David Byrne: ‘Don’t Forget the Motor City’

Travel Blog  •  Eva Holland  •  10.05.10 | 10:13 AM ET

The musician and World Hum contributor recently spent a week in Detroit, and he’s posted a lengthy, thoughtful item about the visit on his blog. Much of it focuses on the origins of Detroit’s infamous urban decay:

This is a city that still has an infrastructure, or some of it, for 2 million people, and now only 800,000 remain. One rides down majestic boulevards with only a few cars on them, past towering (often empty) skyscrapers. A few weeks ago I watched a documentary called Requiem For Detroit by British director Julian Temple, who used to be associated with the Sex Pistols. It’s a great film, available to watch on YouTube, that gives a context and history for the devastation one sees all around here. This process didn’t happen overnight, as with Katrina, but over many many decades. However the devastation is just as profound, and just as much concentrated on the lower echelons of society. Both disasters were man-made.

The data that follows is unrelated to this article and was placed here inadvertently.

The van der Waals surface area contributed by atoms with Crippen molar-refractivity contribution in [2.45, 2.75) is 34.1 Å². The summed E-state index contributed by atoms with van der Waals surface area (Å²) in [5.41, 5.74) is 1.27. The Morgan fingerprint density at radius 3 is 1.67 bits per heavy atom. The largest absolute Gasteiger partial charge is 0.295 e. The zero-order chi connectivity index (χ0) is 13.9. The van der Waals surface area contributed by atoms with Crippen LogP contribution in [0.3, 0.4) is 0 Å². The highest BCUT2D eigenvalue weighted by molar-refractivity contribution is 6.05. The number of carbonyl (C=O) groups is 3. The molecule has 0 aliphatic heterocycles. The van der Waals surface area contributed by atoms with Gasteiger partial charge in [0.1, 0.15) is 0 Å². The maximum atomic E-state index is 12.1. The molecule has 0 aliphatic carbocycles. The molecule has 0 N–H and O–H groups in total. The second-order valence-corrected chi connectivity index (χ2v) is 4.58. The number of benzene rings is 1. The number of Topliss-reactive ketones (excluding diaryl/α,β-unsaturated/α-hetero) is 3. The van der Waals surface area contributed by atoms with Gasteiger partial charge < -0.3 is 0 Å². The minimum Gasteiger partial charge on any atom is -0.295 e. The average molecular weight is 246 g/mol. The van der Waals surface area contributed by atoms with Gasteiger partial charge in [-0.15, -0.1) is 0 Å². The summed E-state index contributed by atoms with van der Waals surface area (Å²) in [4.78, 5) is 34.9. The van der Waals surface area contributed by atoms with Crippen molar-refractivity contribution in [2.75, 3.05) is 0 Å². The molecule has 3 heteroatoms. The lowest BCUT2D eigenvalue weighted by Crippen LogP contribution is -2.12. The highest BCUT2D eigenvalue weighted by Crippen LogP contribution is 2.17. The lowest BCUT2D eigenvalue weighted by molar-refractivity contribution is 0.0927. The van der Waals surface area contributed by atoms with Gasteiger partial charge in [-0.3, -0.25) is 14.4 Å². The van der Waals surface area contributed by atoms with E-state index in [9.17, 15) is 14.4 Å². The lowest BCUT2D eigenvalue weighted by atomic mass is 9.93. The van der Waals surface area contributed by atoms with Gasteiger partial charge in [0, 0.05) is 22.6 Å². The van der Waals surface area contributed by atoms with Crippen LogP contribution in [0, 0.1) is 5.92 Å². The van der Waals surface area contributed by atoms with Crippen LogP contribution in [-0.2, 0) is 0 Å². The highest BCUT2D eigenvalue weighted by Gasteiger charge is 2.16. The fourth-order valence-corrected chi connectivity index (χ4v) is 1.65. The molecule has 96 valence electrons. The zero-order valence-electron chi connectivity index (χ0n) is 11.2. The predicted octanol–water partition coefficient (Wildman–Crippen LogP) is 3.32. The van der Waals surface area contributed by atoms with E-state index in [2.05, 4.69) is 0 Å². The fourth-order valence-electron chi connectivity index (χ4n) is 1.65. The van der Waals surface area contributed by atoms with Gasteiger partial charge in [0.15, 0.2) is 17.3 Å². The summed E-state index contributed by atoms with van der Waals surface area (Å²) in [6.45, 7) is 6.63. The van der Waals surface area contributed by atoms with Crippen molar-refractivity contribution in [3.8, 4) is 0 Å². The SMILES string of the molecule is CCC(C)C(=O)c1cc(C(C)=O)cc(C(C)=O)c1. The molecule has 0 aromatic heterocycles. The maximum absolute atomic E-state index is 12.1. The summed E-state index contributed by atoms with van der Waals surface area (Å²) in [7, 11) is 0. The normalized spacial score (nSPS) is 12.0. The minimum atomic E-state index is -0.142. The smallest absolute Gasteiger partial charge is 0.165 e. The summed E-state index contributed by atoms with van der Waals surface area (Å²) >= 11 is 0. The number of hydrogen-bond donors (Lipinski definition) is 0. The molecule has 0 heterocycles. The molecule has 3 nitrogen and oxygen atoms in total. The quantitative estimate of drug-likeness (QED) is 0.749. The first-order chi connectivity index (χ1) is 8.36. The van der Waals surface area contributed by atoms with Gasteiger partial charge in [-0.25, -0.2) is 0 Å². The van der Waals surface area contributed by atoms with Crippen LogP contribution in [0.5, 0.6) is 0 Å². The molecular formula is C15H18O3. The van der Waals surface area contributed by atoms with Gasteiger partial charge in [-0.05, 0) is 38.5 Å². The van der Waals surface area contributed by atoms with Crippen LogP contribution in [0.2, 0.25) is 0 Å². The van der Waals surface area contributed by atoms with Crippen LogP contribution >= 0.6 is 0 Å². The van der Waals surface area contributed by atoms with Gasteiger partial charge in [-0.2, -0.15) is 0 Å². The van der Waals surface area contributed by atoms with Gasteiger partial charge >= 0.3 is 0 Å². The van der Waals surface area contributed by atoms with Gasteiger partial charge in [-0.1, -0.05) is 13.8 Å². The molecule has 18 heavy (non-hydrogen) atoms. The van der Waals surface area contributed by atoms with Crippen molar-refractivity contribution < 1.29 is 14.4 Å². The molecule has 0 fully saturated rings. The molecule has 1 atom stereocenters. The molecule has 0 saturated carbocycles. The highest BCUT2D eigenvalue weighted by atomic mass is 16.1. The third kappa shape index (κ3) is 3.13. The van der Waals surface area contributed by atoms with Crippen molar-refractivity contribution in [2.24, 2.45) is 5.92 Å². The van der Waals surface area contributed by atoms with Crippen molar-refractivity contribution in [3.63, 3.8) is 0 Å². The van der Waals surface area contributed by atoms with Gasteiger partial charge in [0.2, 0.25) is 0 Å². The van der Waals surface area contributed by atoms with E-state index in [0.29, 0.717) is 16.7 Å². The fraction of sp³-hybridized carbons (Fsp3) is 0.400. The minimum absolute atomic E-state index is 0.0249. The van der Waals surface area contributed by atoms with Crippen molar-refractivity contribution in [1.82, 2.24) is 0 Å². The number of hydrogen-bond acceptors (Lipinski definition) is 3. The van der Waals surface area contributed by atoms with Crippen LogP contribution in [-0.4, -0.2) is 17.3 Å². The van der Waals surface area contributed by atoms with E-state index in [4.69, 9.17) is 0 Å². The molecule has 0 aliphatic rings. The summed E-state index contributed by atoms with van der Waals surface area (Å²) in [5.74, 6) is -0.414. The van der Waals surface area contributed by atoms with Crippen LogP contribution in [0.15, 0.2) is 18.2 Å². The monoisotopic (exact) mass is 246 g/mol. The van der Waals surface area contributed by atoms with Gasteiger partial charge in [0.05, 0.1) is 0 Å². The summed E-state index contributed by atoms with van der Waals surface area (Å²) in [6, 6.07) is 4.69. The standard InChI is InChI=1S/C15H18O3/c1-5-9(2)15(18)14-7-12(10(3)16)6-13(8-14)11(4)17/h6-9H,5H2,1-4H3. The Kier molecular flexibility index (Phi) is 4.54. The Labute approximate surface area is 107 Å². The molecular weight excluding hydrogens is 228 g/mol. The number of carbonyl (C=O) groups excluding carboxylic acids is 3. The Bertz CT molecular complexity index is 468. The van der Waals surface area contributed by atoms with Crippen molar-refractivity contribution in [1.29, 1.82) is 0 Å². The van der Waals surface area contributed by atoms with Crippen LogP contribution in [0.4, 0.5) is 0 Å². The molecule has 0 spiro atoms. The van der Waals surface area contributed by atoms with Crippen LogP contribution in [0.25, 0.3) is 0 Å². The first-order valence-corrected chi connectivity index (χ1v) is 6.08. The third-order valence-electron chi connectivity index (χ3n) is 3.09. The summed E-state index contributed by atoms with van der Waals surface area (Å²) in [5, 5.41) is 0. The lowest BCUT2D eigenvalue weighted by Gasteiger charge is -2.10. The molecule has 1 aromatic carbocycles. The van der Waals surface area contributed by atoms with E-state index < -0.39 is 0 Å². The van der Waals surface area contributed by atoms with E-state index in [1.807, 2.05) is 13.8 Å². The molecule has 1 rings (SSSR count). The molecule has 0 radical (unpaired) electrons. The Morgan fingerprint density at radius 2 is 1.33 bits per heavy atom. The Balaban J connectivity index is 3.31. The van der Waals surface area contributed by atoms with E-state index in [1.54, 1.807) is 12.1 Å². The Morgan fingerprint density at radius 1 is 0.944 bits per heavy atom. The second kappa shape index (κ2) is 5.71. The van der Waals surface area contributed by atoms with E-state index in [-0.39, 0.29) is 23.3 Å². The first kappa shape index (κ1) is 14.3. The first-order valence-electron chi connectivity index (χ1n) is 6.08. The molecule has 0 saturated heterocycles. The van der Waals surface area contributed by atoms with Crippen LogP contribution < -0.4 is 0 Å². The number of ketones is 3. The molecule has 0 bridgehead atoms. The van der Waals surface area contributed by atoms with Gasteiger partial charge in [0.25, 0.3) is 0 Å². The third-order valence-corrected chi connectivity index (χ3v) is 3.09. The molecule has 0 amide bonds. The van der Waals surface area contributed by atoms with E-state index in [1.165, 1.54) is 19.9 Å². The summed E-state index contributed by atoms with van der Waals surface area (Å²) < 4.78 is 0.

(Via The Daily Dish)

Eva Holland is co-editor of World Hum. She is a former associate editor at Up Here and Up Here Business magazines, and a contributor to Vela. She's based in Canada's Yukon territory.

1 Comment for David Byrne: ‘Don’t Forget the Motor City’

Darrin 10.05.10 | 11:11 AM ET

Great entry.  Reads like a lost chapter from Bicycle Diaries.  I especially enjoyed his ruminations on the Renaissance Center: “Inside, it is now a hotel and GM showroom, but the overall impression is that of a very cool concrete dystopian future. Itís like the move Loganís RunÖexcept that GM execs arenít terminated when they reach 30.”

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